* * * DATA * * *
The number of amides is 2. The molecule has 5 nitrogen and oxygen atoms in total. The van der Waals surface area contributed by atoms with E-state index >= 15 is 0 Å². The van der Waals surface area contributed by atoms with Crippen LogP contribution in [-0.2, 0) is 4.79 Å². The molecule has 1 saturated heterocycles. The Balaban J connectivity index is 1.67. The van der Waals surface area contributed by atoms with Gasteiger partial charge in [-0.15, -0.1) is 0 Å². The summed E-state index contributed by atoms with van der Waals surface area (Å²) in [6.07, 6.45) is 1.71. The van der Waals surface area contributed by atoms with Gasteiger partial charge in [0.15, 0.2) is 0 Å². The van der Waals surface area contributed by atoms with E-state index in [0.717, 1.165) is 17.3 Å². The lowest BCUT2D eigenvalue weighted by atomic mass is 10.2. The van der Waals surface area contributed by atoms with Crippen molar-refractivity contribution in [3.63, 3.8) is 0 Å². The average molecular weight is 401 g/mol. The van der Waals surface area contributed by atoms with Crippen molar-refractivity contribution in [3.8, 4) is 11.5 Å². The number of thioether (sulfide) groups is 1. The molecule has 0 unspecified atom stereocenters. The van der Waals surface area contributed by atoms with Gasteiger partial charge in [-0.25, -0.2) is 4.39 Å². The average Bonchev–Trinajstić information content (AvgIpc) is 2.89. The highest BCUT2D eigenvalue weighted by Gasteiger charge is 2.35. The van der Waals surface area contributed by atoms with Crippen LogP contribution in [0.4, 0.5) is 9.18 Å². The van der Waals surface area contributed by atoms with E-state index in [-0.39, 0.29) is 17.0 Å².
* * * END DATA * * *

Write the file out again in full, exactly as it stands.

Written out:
The number of amides is 2. The molecule has 5 nitrogen and oxygen atoms in total. The van der Waals surface area contributed by atoms with E-state index >= 15 is 0 Å². The van der Waals surface area contributed by atoms with Crippen LogP contribution in [-0.2, 0) is 4.79 Å². The molecule has 1 saturated heterocycles. The Balaban J connectivity index is 1.67. The van der Waals surface area contributed by atoms with Gasteiger partial charge in [-0.15, -0.1) is 0 Å². The summed E-state index contributed by atoms with van der Waals surface area (Å²) in [6.07, 6.45) is 1.71. The van der Waals surface area contributed by atoms with Gasteiger partial charge in [0.15, 0.2) is 0 Å². The van der Waals surface area contributed by atoms with E-state index in [0.717, 1.165) is 17.3 Å². The lowest BCUT2D eigenvalue weighted by atomic mass is 10.2. The van der Waals surface area contributed by atoms with Crippen molar-refractivity contribution in [3.63, 3.8) is 0 Å². The average molecular weight is 401 g/mol. The van der Waals surface area contributed by atoms with Crippen molar-refractivity contribution in [3.8, 4) is 11.5 Å². The number of thioether (sulfide) groups is 1. The molecule has 0 unspecified atom stereocenters. The van der Waals surface area contributed by atoms with Gasteiger partial charge in [-0.25, -0.2) is 4.39 Å². The average Bonchev–Trinajstić information content (AvgIpc) is 2.89. The highest BCUT2D eigenvalue weighted by Gasteiger charge is 2.35. The van der Waals surface area contributed by atoms with Crippen LogP contribution in [0.4, 0.5) is 9.18 Å². The van der Waals surface area contributed by atoms with E-state index in [-0.39, 0.29) is 17.0 Å².